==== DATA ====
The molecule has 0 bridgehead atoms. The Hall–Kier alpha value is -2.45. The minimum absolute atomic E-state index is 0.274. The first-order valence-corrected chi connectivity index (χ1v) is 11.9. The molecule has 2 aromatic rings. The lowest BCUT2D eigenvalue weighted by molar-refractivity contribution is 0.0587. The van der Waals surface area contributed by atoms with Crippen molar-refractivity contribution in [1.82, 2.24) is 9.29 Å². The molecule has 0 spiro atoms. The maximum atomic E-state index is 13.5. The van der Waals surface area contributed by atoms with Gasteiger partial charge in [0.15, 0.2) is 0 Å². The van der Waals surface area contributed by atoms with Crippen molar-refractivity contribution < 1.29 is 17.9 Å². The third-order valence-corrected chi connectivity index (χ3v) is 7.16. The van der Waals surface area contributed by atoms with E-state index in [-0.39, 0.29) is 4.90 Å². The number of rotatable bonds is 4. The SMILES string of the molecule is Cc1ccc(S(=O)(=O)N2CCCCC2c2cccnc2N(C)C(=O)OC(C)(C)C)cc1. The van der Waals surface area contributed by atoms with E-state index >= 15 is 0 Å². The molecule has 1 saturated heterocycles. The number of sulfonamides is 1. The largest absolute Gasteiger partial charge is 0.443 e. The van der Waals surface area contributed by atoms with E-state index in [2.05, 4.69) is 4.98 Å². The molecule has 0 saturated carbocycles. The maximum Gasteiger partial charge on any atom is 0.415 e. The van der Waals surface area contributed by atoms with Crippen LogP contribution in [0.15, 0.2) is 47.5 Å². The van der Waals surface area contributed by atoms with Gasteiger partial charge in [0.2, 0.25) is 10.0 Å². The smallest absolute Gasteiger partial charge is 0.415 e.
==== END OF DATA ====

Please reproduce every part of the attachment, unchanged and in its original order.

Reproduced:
The molecule has 0 bridgehead atoms. The Hall–Kier alpha value is -2.45. The minimum absolute atomic E-state index is 0.274. The first-order valence-corrected chi connectivity index (χ1v) is 11.9. The molecule has 2 aromatic rings. The lowest BCUT2D eigenvalue weighted by molar-refractivity contribution is 0.0587. The van der Waals surface area contributed by atoms with Crippen molar-refractivity contribution in [1.82, 2.24) is 9.29 Å². The molecule has 0 spiro atoms. The maximum atomic E-state index is 13.5. The van der Waals surface area contributed by atoms with Gasteiger partial charge in [0.15, 0.2) is 0 Å². The van der Waals surface area contributed by atoms with Crippen molar-refractivity contribution < 1.29 is 17.9 Å². The third-order valence-corrected chi connectivity index (χ3v) is 7.16. The van der Waals surface area contributed by atoms with E-state index in [-0.39, 0.29) is 4.90 Å². The number of rotatable bonds is 4. The SMILES string of the molecule is Cc1ccc(S(=O)(=O)N2CCCCC2c2cccnc2N(C)C(=O)OC(C)(C)C)cc1. The van der Waals surface area contributed by atoms with E-state index >= 15 is 0 Å². The molecule has 1 saturated heterocycles. The number of sulfonamides is 1. The largest absolute Gasteiger partial charge is 0.443 e. The van der Waals surface area contributed by atoms with E-state index in [2.05, 4.69) is 4.98 Å². The molecule has 0 saturated carbocycles. The maximum Gasteiger partial charge on any atom is 0.415 e. The van der Waals surface area contributed by atoms with Crippen LogP contribution in [0.15, 0.2) is 47.5 Å². The van der Waals surface area contributed by atoms with Gasteiger partial charge in [0.2, 0.25) is 10.0 Å². The smallest absolute Gasteiger partial charge is 0.415 e.